• Consultants, specialists, general practitioners, third-year and fourth-year residents, and
• Clinicians with minimum of two years working experience
• First-year and second-year residents
• Part-time clinicians and on locum
• Clinicians with less than two years working experience
The primary outcome of the study is to estimate the prevelance of barriers and attitudes toward conducting research among dentists. Assuming a prevelance of 50% and a precision level of 5 %, the optimal sample size required is 128 subjects (assuming finite population correction). N-query software was used for sample size calculation. Non-probability convenient sampling technique was used because the study was conducted during summer vacation where not everyone is available. Therefore, those who were available at the time of data collection, and fit the required criteria were included. Participation in the research was with no incentives for the respondents and on a voluntary basis.
A questionnaire was designed to incorporate attitudes and barriers in relation to research that were identified in previous studies (Allison and Bedos, 2003; Bedos and Allison, 2002; Bedos and Allison, 2004; Bishen et al., 2015; Sabzwari, et al., 2009), but with minor modifications. Then, face validation of questionnaire was done with the help of the research and biostatistician team. In all, the survey instrument consisted of 35‑item, close‑ended, and self‑administered questions. The response format was categorical e.g. yes/no, or by choosing (an) appropriate response(s) from given options, and the time required to complete the questionnaire was 15-20 minutes. The questionnaires consisted of three parts:
• Part I: demographic details of the participants (age, gender, dental specialty, rank of occupation, and place of work, academic affiliation, and work experience), and three questions about past research experience were also included (Fig. 1)
•Part II: attitudes towards research (Fig. 2)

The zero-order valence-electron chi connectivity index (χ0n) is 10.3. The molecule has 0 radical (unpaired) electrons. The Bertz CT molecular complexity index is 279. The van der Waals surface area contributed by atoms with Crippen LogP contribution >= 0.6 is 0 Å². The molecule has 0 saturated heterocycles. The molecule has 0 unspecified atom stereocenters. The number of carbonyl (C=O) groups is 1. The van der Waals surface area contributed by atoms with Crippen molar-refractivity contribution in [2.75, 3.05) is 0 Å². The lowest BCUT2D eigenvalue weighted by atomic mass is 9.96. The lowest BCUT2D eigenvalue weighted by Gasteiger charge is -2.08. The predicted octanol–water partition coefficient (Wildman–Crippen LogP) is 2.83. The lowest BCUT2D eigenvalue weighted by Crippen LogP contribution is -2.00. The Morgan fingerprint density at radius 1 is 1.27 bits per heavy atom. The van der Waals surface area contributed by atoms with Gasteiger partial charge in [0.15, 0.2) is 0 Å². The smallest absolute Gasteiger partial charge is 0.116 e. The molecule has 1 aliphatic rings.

• Part III: barriers faced when conducting research (Fig. 3)
Figure 1: Part I of the questionnaire (demographic details of the participants and their past research experience)
Figure 2: Part II of the questionnaire (Attitudes towards research)
Figure 3: Part III of the questionnaire (Barriers faced when conducting research)
Permission to carry out the study was obtained from the dental services authorities, and ethical clearance was obtained from the Institutional Review Board of (IRB approval # RSS16/018) of King Abdullah International Medical Research Center (KAIMRC). The research team members went to the dental centers of NGHA during the daytime shift of duty i.e. 8am to 5pm to distribute the questionnaires. Each participant was first given an informed consent form, and then the questionnaire was filled up. The questionnaires were checked on the spot by the team, in case of any missing answers, the participant would be asked to fill the needed information at the same time.
The collected data was entered in Excel file in accordance with a codebook previously prepared for the questionnaire, then transferred to SPSS (version 17.0) file to perform statistical analysis. Mean and standard deviation were calculated for the continuous variables, while the categorical variables were reported as frequency and percentages. Following descriptive statistics, simple bivariate analyses of the relationships between the dependent (attitude-related) variables and independent (demographic) variables were performed using chi square tests at 5% level of significance. Multiple logistic regression analysis was performed to investigate predictors of involvement in research with 95% confidence intervals of odds ratios.